Direct, quantitative clinical assessment of hand function: usefulness and reproducibility.
Goodson A., McGregor AH., Douglas J., Taylor P.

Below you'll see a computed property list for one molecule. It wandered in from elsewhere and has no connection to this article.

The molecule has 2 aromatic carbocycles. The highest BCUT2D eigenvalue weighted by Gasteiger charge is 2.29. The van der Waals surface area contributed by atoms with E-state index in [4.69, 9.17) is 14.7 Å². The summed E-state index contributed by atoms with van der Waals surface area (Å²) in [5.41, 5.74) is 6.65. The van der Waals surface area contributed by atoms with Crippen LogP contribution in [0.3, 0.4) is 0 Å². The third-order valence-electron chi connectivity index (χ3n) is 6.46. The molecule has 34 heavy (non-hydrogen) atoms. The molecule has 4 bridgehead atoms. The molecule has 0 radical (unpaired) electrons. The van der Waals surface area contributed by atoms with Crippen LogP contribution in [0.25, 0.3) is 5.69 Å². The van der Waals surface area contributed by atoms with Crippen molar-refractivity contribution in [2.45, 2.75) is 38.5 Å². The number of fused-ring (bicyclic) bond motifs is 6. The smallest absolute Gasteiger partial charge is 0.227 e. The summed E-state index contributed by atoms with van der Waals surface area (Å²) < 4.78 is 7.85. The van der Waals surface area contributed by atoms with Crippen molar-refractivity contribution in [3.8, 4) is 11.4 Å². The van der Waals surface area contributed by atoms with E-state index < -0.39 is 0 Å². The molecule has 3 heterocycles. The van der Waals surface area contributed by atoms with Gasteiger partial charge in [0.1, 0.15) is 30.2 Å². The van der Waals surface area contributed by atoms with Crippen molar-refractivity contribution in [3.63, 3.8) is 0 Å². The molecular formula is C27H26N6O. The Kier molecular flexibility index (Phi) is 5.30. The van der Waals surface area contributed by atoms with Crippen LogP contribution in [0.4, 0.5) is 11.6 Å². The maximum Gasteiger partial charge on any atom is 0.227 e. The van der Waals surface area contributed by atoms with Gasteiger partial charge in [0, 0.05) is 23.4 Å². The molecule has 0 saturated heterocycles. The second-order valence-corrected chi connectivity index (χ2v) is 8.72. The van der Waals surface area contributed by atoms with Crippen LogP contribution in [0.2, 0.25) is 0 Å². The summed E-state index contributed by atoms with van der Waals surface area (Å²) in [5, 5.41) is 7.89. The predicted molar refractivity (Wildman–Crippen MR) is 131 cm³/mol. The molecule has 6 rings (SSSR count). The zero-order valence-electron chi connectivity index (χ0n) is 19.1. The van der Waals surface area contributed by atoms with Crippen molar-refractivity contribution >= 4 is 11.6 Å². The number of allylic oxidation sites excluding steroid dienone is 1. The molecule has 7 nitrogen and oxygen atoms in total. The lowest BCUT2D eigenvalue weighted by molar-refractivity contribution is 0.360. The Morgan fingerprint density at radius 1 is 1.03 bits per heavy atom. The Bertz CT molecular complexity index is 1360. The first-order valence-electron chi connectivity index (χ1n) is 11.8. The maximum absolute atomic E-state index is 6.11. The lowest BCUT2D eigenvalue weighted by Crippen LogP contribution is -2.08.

Methods of assessing functional impairment in arthritic hands include pain assessments and disability scoring scales which are subjective, variable over time and fail to take account of the patients' need to adapt to deformities. The aim of this study was to evaluate measures of functional strength and joint motion in the assessment of the rheumatoid (RA) and osteoarthritic (OA) hand. Ten control subjects, ten RA and ten OA patients were recruited for the study. All underwent pain and disability scoring and functional assessment of the hand using measures of pinch/grip strength and range of joint motion (ROM). Functional assessments including ROM analyses at interphalangeal (IP), metacarpophalangeal (MCP) and wrist joints along with pinch/grip strength clearly discriminated between patient groups (RA vs. OA MCP ROM P<0.0001), pain and disability scales were unable to. In the RA there were demonstrable relationships between ROM measurements and disability (R2=0.31) as well as disease duration (R2=0.37). Intra-patient measures of strength were robust whereas inter-patient comparisons showed variability. In conclusion, pinch/grip strength and ROM are clinically reproducible assessments that may more accurately reflect functional impairment associated with arthritis.